EWP2013 Week 2 Summary: 13 – 17 May 2013


The National Oceanic and Atmospheric Administration (NOAA) Hazardous Weather Testbed (HWT) in Norman, Oklahoma, is a joint project of the National Weather Service (NWS) and the National Severe Storms Laboratory (NSSL).  The HWT provides a conceptual framework and a physical space to foster collaboration between research and operations to test and evaluate emerging technologies and science for NWS operations.  The Experimental Warning Program (EWP) at the HWT is hosting the 2013 Spring Program (EWP2013).  This is the sixth year for EWP activities in the testbed.  EWP2013 takes place across three weeks (Monday – Friday), from 6 May through 24 May.

EWP2013 is designed to test and evaluate new applications, techniques, and products to support Weather Forecast Office (WFO) severe convective weather warning operations.  There will be three primary projects geared toward WFO applications this spring, 1) evaluation of multiple CONUS GOES-R convective applications, including pseudo-geostationary lightning mapper products when operations are expected within the Lightning Mapping Array domains (OK/west-TX, AL, DC, FL), 2) evaluation of model performance and forecast utility of the OUN WRF when operations are expected in the Southern Plains, and 3) evaluation of model performance and forecast utility of the 1-km and 3-km WRF initialized with LAPS.


Our participants included Michael Scotten (WFO, Norman, OK), Joey Picca (WFO, New York, NY), Ernie Ostuno (WFO, Grand Rapids, MI), Becca Mazur (WFO, Cheyenne, WY), and Chris Leonardi (WFO, Charleston, WV).  The GOES-R program office, the NOAA Global Systems Divisions (GSD), and NWS WFO Huntsville’s Applications Integration Meteorologist (AIM) Program have generously provided travel stipends for our participants from NWS forecast offices nationwide.

Other visitors included Jordan Gerth (Univ. Wisconsin), Wayne Feltz (Univ. Wisconsin), Hongli Jiang (NOAA/GSD), Amanda Terberg (NWS Air Weather Center GOES-R Liaison), and Helge Tuschy (Deutscher Wetterdienst (DWD; Leipzig, Germany).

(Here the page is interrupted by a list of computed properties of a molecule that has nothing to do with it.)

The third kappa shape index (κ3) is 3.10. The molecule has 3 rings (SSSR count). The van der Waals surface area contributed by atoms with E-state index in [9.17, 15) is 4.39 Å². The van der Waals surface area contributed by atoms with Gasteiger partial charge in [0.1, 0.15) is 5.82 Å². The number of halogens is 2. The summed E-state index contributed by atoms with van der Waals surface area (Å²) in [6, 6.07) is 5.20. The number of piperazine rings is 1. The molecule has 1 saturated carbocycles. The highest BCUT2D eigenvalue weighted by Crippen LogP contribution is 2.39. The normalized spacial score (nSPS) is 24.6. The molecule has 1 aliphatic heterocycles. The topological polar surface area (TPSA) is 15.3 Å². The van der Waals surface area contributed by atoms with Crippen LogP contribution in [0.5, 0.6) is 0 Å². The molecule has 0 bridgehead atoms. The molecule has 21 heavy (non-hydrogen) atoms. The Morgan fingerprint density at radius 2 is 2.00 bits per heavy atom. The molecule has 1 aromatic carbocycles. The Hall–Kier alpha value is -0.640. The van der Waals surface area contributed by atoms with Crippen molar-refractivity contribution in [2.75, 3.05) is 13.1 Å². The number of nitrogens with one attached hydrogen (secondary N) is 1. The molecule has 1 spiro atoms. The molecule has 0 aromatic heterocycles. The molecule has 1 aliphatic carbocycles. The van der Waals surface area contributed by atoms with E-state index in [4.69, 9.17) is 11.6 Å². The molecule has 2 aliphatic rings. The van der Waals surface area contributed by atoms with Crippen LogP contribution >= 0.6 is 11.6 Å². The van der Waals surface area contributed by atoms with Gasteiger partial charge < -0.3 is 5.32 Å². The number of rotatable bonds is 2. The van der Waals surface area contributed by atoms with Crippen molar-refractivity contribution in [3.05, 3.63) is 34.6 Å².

Kristin Calhoun was the weekly coordinator.  Clark Payne (WDTB) was the “Tales from the Testbed” Webinar facilitator. Our support team also included Darrel Kingfield, Gabe Garfield, Travis Smith, Chris Karstens, Greg Stumpf, Kiel Ortega, Karen Cooper, Lans Rothfusz, Aaron Anderson, and David Andra.


The Experimental Warning Program week #2 group photo: 1) Kiel Ortega (CIMMS/NSSL), 2) Amanda Terborg (UW/CIMSS), 3) Becca Mazur (NWS Cheyenne, WY), 4) Jordan Gerth (UW/CIMSS), 5) Chris Leonardi (NWS Charleston, WV), 6) Joey Picca (NWS New York, NY), 7) Helge Tuschy (DWD, Leipzig, Germany), 8 ) Ernie Ostuno (NWS Cheyenne, WY), 9) Gabe Garfield (CIMMS/NWS Norman, OK), 10) Michael Scotten (NWS Norman, OK), 11) Chris Karstens (CIMMS/NSSL), 12) Jim LaDue (NWS/WDTB), 13) Hongli Jiang (NOAA/GSD), and 14) Kristin Calhoun (CIMMS/NSSL).


13 May:  Missoula, MT (MSD) and Great Falls, MT (TFX):  marginally severe storms w/downbursts and hail as primary risk.

14 May:  San Angelo, TX (SJT) and Midland, TX (MAF): Pulse and multi-cellular strong to severe storms in area of dry line circulation.  // Des Moines, IA (DMX) mesoscale evaluation surrounding frontal boundary across western Great Lakes – primary threat of high winds.

15 May:  Norman, OK (OUN) and Dallas-Ft. Worth (FWD):  This was the primary severe weather event of the week.  Embedded severe convection in OUN, isolated tornadic supercells in FWD.

16 May:  Boulder, CO (BOU), Goodland, KS (GLD) and North Platte, NE (LBF): Marginally severe short-lived storms.



  • Algorithm performed the best during the supercell event in the FWD domain where there were large swaths of giant hail associated with storms in TX.
  • More confidence and better verification when region of hail is greater than 1-2 pixels.  Forecasters suggest using an area or volume approach to algorithm evaluation.
  • HSDA tended to over-predict Giant Hail throughout the week.
  • Trend products would be useful.
  • HSDA is not level II resolution.  It’s also “cleaned up” in AWIPS2.


  • Rotation tracks were commonly utilized by the warning forecasters.  Particularly useful in determining polygon orientation (size / shape) — this reduced FAR area.
  • Rotation tracks and AzShear products were time savers, particularly for situational awareness (calling attention to storms /locations).
  • Tornado debris algorithm did not have region of low CC/ZDR co-located with SRM couplet and tornado on 15 May (possible error in algorithm).
  • MESH and HSDA provided a useful combination in hail size estimation and confidence.
  • A product that shows how many radars are being used to estimate the data in each grid point would be useful.
  • MRMS hail indicators would be variable in the mountains – terrain may affect calculations (AGL versus MSL?) or beam blockage causing some radars to not go into the estimates all the time.
  • The MRMS “thickness” products saved much time versus trying to estimate these using all-tilts and sampling.
  • Normally get height from sounding, and apply to entire domain.  MRMS takes a lot of the guessing and legwork out, instant answer.  NSE updates hourly versus 12-hourly